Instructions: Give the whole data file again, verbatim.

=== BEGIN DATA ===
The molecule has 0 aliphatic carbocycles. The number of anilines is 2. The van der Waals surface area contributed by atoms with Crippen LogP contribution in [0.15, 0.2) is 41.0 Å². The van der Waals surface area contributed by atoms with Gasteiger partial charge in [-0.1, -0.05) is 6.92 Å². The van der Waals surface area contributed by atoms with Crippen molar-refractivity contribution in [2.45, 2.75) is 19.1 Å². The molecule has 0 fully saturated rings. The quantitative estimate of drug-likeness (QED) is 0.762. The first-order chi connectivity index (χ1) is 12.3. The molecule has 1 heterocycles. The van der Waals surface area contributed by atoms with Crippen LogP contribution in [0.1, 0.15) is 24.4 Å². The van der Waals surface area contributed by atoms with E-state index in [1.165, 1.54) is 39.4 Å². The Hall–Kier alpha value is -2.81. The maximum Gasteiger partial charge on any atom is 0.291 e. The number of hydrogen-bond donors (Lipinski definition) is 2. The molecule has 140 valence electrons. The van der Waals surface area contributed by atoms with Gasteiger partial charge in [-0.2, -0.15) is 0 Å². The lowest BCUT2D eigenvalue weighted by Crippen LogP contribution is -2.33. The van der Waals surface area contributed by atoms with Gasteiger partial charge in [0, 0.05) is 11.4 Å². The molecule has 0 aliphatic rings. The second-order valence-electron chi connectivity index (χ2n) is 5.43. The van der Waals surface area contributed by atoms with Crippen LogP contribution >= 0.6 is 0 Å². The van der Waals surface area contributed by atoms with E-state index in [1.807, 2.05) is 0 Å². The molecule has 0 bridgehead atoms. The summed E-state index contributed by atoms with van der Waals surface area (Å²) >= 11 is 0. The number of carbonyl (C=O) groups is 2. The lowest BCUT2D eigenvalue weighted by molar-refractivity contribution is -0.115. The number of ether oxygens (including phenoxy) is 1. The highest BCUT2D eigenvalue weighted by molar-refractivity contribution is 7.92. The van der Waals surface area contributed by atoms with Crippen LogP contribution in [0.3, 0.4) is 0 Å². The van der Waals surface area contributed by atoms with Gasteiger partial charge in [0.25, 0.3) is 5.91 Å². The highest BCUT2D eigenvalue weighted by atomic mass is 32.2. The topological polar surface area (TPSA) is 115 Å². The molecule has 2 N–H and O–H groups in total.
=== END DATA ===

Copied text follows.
The molecule has 0 aliphatic carbocycles. The number of anilines is 2. The van der Waals surface area contributed by atoms with Crippen LogP contribution in [0.15, 0.2) is 41.0 Å². The van der Waals surface area contributed by atoms with Gasteiger partial charge in [-0.1, -0.05) is 6.92 Å². The van der Waals surface area contributed by atoms with Crippen molar-refractivity contribution in [2.45, 2.75) is 19.1 Å². The molecule has 0 fully saturated rings. The quantitative estimate of drug-likeness (QED) is 0.762. The first-order chi connectivity index (χ1) is 12.3. The molecule has 1 heterocycles. The van der Waals surface area contributed by atoms with Crippen LogP contribution in [0.1, 0.15) is 24.4 Å². The van der Waals surface area contributed by atoms with E-state index in [1.165, 1.54) is 39.4 Å². The Hall–Kier alpha value is -2.81. The maximum Gasteiger partial charge on any atom is 0.291 e. The number of hydrogen-bond donors (Lipinski definition) is 2. The molecule has 140 valence electrons. The van der Waals surface area contributed by atoms with Gasteiger partial charge in [-0.2, -0.15) is 0 Å². The lowest BCUT2D eigenvalue weighted by Crippen LogP contribution is -2.33. The van der Waals surface area contributed by atoms with Gasteiger partial charge in [0, 0.05) is 11.4 Å². The molecule has 0 aliphatic rings. The second-order valence-electron chi connectivity index (χ2n) is 5.43. The van der Waals surface area contributed by atoms with Crippen LogP contribution >= 0.6 is 0 Å². The van der Waals surface area contributed by atoms with E-state index in [1.807, 2.05) is 0 Å². The molecule has 0 bridgehead atoms. The summed E-state index contributed by atoms with van der Waals surface area (Å²) >= 11 is 0. The number of carbonyl (C=O) groups is 2. The lowest BCUT2D eigenvalue weighted by molar-refractivity contribution is -0.115. The number of ether oxygens (including phenoxy) is 1. The highest BCUT2D eigenvalue weighted by molar-refractivity contribution is 7.92. The van der Waals surface area contributed by atoms with Crippen LogP contribution in [0.3, 0.4) is 0 Å². The van der Waals surface area contributed by atoms with Gasteiger partial charge in [0.25, 0.3) is 5.91 Å². The highest BCUT2D eigenvalue weighted by atomic mass is 32.2. The topological polar surface area (TPSA) is 115 Å². The molecule has 2 N–H and O–H groups in total.